Luke v. Smith
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227 U.S. 379 (1913)
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U.S. Supreme Court
Luke v. Smith, 227 U.S. 379 (1913)
Luke v. Smith
Argued January 27, 1913
Decided February 24, 1913
227 U.S. 379
APPEAL FROM THE SUPREME COURT
OF THE TERRITORY OF ARIZONA
The Supreme Court of the Territory of Arizona having, in construing the recording statute, followed the decisions of the courts of Texas from whose laws the statute was copied, and held that one buying with notice that the holder of the legal title held it in trust for others took with notice notwithstanding the act, this Court sees no reason for not following the general rule that it will follow the construction given by the local court to a local statute.
Service of the complaint in an action brought to establish an equitable lien on property superior to the rights of all parties defendant is notice to a defendant having knowledge of the suit.
13 Ariz. 155 affirmed.
The facts, which involve the construction of the recording act of Arizona and what constitutes notice of lien to a purchaser of real estate, are stated in the opinion.
MR. JUSTICE HOLMES delivered the opinion of the Court.
This is a bill brought by the appellee to establish and foreclose a lien on certain land, and already has been before this Court. Smith v. Rainey, 209 U. S. 53. At that hearing, the land was decided to be partnership assets as between Smith and Rainey, and, as such, subject to a lien for repayment of advances made to the firm by Smith. The present appellants claim a right in Rainey's interest, paramount to Smith's, by virtue of an execution sale on a judgment against Rainey. The material facts are few. The title to the land by deed on record stood in Smith as to two undivided thirds, and in Rainey as to the other third. About April 29, 1897, Smith and Rainey made the agreement construed in 209 U. S. 209 U.S. 53, out of which arose the partnership and the consequent lien before mentioned. On June 11, 1902, the appellants began a suit against Rainey upon an individual debt of his, and attached his interest in the land. On June 11, 1903, they got judgment. On July 18, 1903, Smith began the present action, making Frank Luke a defendant, as claiming some lien alleged by Smith to be subordinate to his own. On August 6, 1903, an order of sale was issued in the suit of the appellants, on September 8, the land was sold to the Lukes for the amount of their judgment, on December 29, the sheriff made return, and on June 20, 1904, there having been no redemption, executed a deed to the Lukes. The Lukes had no notice of Smith's rights earlier or other than that derived from the beginning of the present suit.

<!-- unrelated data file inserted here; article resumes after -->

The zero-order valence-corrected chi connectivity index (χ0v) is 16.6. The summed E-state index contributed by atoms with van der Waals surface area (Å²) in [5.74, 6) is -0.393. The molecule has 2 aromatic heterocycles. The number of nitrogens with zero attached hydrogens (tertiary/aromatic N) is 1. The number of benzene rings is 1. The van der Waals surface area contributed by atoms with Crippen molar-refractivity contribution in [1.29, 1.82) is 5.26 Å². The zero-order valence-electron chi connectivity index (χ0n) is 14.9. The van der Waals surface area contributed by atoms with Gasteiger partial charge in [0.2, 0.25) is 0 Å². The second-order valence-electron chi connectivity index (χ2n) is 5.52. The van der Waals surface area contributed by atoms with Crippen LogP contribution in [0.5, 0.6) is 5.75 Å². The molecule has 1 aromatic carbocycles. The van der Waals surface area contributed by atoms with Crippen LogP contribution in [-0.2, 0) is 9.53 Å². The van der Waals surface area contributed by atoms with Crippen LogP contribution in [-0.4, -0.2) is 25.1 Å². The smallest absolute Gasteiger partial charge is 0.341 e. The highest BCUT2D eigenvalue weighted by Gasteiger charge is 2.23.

The statute of Arizona makes all conveyances of land and all deeds of trust and mortgages void, as against creditors and subsequent purchasers for value without notice, unless recorded, but leaves them valid as against purchasers with notice or without valuable consideration.
Rev.Stat. 1901, Paragraph 749. The Supreme Court of Arizona, starting from the admitted fact that the statute was copied from the laws of Texas, after examining the Texas decisions, concluded that, when the debtor holds the legal title in trust for others with those funds and for whose use it was purchased, a purchaser at a sale on execution who has notice of their rights before his purchase will take subject to them notwithstanding the foregoing act. The court thought that the principle applied to such equitable rights as Smith was decided to have in 209 U. S. 209 U.S. 53, and hence concluded that, if the Lukes had notice before the sale on September 8, 1903, from the original complaint in the present suit, Smith must prevail. On this construction of a local statute as well as on some subordinate matters of construction not so much pressed, we see no reason for not following the local court, in accordance with a leaning many times declared. Jones v. Springer, 226 U. S. 148, 226 U. S. 157; Gray v. Taylor, ante, p. 227 U. S. 51. It is perhaps doubtful whether the instrument creating the partnership and making the land partnership assets could have been recorded; assuming, as the appellants urge, that the test of trusts that are outside of Paragraph 749 is that they do not arise from an instrument that might be put on record -- a test not definitely accepted by the Arizona court. Some mention was made of a mortgage executed by Rainey and afterwards discharged, as giving additional color to Rainey's record title. But it is enough to say that the Lukes do not appear to have known of it before the execution sale to them.
Hence, the only question is whether the complaint as originally filed gave notice of Smith's rights. It did not set forth the contract, but alleged it to have been made in writing, and alleged that it was agreed that the plaintiff should advance all the money necessary for the improvement of the land, and should be repaid all sums advanced by him for that purpose or for the purchase of the land,
etc., with interest, from sales of the land. It prayed that the plaintiff be declared to have an equitable mortgage lien upon Rainey's interest, paramount to Lukes' title, whatever it might be. This obviously was enough to put the Lukes upon inquiry as to the precise character of a contract that was alleged, and truly alleged as it turns out, to lay the foundation for an equitable interest superior to theirs.